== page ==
## Is there some way to define an Enum in haskell that wraps around?

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Consider I was designing a Monopoly game:

data Board = GO | A1 | CC1 | A2 | T1 | R1 | B1 | CH1 | B2 | B3 | JAIL | C1 | U1 | C2 | C3 | R2 | D1 | CC2 | D2 | D3 | FP | E1 | CH2 | E2 | E3 | R3 | F1 | F2 | U2 | F3 | G2J | G1 | G2 | CC3 | G3 | R4 | CH3 | H1 | T2 | H2 deriving (Show, Enum, Eq)

I want:

succ H2 == GO

But instead:

*** Exception: succ{Board}: tried to take `succ' of last tag in enumeration

Is there a typeclass for expressing an enumeration that wraps around?

The simplest option is to make Board an instance of `Bounded`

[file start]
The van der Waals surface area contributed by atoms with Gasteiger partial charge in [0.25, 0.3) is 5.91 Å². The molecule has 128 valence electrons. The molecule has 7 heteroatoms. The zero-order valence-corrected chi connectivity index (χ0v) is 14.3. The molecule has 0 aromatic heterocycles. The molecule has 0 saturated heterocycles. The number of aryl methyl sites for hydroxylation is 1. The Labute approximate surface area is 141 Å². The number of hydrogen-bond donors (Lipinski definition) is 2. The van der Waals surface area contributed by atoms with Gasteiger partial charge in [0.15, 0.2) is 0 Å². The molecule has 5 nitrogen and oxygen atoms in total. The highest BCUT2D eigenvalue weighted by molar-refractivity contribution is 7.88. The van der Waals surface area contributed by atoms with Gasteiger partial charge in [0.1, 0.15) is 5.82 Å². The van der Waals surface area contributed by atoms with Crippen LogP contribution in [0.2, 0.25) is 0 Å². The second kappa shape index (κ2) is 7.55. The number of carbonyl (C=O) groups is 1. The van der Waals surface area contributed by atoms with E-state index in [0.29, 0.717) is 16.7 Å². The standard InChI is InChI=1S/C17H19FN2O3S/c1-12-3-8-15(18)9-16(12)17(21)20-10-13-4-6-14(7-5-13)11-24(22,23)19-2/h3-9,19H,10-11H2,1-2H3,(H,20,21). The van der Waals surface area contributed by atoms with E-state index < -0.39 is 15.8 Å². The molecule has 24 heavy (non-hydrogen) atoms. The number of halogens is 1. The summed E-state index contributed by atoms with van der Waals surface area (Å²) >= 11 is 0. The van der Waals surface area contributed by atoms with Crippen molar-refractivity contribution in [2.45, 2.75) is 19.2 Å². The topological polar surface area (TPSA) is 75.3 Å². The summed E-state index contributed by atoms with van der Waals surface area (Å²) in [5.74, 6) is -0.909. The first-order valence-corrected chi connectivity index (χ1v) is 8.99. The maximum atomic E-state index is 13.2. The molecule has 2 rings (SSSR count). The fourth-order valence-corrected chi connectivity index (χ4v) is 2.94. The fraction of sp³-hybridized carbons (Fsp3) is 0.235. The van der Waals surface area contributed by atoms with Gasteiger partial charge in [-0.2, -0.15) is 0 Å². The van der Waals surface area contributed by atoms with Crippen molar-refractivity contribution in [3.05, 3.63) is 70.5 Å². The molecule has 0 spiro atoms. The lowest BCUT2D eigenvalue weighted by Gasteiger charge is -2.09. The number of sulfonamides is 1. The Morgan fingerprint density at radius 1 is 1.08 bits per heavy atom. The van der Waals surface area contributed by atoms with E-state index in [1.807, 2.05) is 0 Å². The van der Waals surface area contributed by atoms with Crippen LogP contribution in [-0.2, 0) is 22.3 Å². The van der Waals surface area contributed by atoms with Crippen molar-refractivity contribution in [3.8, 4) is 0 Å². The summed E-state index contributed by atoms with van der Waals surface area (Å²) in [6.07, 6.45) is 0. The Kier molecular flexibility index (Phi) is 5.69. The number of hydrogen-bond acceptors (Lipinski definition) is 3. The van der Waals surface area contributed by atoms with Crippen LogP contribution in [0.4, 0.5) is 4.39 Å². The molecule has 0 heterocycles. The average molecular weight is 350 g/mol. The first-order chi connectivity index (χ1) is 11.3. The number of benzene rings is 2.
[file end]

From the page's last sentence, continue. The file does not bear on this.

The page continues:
(can be auto derived as well), and use the following helper functions:

next :: (Enum a, Bounded a) => a -> a next = turn 1 prev :: (Enum a, Bounded a) => a -> a prev = turn (-1) turn :: (Enum a, Bounded a) => Int -> a -> a turn n e = toEnum (add (fromEnum (maxBound `asTypeOf` e) + 1) (fromEnum e) n) where add mod x y = (x + y + mod) `rem` mod

Example Use:

> next H2 G0 > prev G0 H2 > next F1 F2

(inspired by the the thread at http://www.mail-archive.com/haskell-cafe@haskell.org/msg37258.html ).

If you really need to use `succ`

and `pred`

instead, I don't believe there is any laws regarding implementations of `Enum`

such that `succ (succ x) /= x`

for all `x`

(even though that is how most work). Therefore you could just write a custom implementation of `Enum`

for your type that exhibits the wraparound you desire:

instance Enum Board where toEnum 0 = G0 toEnum 1 = A1 ... toEnum 40 = H2 toEnum x = toEnum (x `mod` 40) fromEnum G0 = 0 fromEnum A1 = 1 ... fromEnum H2 = 40

That is very tedious to implement though. Also, the type shouldn't also implement `Bounded`